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Interviewing Print E-mail
Written by Joel Dehlin   
Monday, 05 March 2007

Whatever you think about the book Good to Great it’s hard to argue one of its premises–that great companies don’t exist without great people. I’m a believer.

In my experience a great engineer can be equal to two, three or even more average engineers. They have good attitudes. They’re productive. They do things right and minimize re-work. They’re not defensive. They communicate with others effectively. They look for things to do when they’ve got spare capacity. They’re easy to talk with. And they inspire others. I just love them. People like this are easily worth what their skills and experience demand in the market.

So how do you find them?

 
A Peculiar I.T. Shop Print E-mail
Written by Joel Dehlin   
Wednesday, 07 March 2007

In many ways the Church’s I.T. operations resemble those of a normal company:

  • Network systems
  • Email systems
  • Workflow applications
  • Financial & HR applications
  • Trainin

The Church is peculiar in that each of these systems is enormously more complicated than it might be for a typical company because each of them potentially supports millions of members of the Church, people who aren’t considered “employees.”

 
Tommy's Tips: Volume 1 Print E-mail
Written by Tom Welch   
Friday, 09 March 2007
While I was working at Linspire, Inc., serving as the CTO, I came up with a monthly article called "Tommy's Tips". The purpose of this article was to teach people some of the lesser-known features of the Linspire operating system. I thought that I would start the same tradition here.

Tip 1: New Posts

The forums are getting very busy and it is harder to keep up with all of the threads that have new posts. However, there is an easy way for you to see every post that has not been read.  Once you have logged in to the forums, simply click on the "New Posts" link inside of the navigation bar towards the top of the screen. This link will show you all posts that you have not read.  his is how I get through reading each and every post on the forums.

 
A Technology Buffet Print E-mail
Written by Tom Welch   
Friday, 16 March 2007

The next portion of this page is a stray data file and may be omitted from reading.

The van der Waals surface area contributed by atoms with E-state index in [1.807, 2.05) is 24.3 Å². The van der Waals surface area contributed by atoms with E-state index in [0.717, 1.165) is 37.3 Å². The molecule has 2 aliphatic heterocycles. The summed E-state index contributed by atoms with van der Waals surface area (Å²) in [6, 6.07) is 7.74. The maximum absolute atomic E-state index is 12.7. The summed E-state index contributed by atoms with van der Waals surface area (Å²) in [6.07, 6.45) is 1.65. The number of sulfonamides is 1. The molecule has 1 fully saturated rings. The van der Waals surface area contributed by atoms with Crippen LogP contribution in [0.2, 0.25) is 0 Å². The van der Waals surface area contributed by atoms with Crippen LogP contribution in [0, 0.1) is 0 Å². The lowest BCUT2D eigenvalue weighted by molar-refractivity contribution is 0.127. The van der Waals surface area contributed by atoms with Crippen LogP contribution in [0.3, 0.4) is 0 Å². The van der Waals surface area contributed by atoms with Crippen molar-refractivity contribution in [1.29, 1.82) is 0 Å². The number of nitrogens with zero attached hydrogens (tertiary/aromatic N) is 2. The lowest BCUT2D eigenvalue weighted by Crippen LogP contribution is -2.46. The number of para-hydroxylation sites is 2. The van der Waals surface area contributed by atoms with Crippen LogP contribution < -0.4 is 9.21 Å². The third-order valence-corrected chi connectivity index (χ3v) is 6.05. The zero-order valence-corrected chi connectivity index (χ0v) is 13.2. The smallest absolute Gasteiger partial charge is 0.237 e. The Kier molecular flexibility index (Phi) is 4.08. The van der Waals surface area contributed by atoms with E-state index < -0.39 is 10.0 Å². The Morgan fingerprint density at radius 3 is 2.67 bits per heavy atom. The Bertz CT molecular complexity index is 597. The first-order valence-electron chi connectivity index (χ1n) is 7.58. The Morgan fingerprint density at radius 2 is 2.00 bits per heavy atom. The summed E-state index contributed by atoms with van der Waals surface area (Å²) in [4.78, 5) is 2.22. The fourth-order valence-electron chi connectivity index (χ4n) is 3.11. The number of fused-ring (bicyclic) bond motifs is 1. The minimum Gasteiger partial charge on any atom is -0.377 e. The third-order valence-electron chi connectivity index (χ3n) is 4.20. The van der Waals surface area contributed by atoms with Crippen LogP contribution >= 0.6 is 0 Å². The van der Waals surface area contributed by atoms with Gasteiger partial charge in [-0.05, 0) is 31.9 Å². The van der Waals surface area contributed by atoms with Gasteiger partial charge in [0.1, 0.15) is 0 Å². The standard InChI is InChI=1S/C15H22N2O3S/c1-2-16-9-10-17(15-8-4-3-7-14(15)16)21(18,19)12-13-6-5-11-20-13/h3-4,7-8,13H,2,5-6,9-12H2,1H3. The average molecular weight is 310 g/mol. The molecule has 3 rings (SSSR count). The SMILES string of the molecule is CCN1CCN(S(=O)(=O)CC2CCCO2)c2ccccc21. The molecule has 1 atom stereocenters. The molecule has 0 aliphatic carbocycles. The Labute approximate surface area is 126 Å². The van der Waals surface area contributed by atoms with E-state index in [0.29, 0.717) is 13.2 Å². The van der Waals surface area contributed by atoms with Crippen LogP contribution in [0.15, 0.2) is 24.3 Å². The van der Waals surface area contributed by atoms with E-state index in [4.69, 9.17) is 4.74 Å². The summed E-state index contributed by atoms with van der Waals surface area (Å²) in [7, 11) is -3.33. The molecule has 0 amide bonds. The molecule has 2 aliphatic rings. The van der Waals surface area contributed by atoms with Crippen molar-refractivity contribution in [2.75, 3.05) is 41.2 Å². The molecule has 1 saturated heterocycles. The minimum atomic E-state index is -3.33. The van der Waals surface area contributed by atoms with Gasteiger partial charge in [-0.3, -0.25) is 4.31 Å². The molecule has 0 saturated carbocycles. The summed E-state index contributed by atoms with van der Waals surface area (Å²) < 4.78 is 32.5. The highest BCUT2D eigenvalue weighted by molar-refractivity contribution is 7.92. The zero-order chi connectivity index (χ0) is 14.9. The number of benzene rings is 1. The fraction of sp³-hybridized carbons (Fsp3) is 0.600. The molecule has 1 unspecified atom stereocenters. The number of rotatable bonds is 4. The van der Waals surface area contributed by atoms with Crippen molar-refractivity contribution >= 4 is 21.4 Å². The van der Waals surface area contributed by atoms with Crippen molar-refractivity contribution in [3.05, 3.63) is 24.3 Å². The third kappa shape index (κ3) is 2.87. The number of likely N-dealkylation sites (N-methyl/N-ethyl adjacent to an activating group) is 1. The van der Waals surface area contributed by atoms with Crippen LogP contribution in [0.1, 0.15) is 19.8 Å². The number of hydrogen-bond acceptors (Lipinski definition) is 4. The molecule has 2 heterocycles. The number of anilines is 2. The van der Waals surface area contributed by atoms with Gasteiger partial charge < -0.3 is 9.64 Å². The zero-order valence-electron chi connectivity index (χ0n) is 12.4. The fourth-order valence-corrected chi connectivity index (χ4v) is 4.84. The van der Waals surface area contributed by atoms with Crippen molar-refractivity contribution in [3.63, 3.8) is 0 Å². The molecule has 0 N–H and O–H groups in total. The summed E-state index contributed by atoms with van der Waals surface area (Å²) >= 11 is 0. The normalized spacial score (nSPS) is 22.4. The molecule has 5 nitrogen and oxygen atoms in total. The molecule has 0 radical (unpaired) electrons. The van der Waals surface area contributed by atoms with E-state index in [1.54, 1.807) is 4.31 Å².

Within the Church ICS Department, we have a menu of technologies that are available to a team when working on a project. I call this menu the "technology buffet." Here is how the menu works. 

There are three general categories that govern each of the product categories. Those general categories are as follows:

Contained

Items within this category are technologies that are currently in use at the Church but that we no longer wish to use to implement new solutions. We will continue to support these technologies as long as the products that depend on them are in use.

 
Managing Complexity Print E-mail
Written by Pete Whiting   
Friday, 16 March 2007

A few weeks ago Joel warned you that there would be occasional guest posts - I am the first volunteer. The brief bio on tech.lds.org should provide you with some understanding of my experience and biases. In this post, I leverage those experiences and biases to offer some observations about complexity.

 
Big Iron-y Print E-mail
Written by Joel Dehlin   
Friday, 23 March 2007

Scale. Reliability.

When you’re in enterprise I.T.  you care a lot about those words–sometimes too much.

Like most I.T. shops, we have a very complex environment: multiple hardware, os, database and programming languages. You’d expect a fair number of outages.

 
The Maintenance Monkey Print E-mail
Written by Joel Dehlin   
Thursday, 12 April 2007

Maintenance. Call it bug fixing. Call it “keeping the wheels on.” Call it warranty. Call it whatever you want.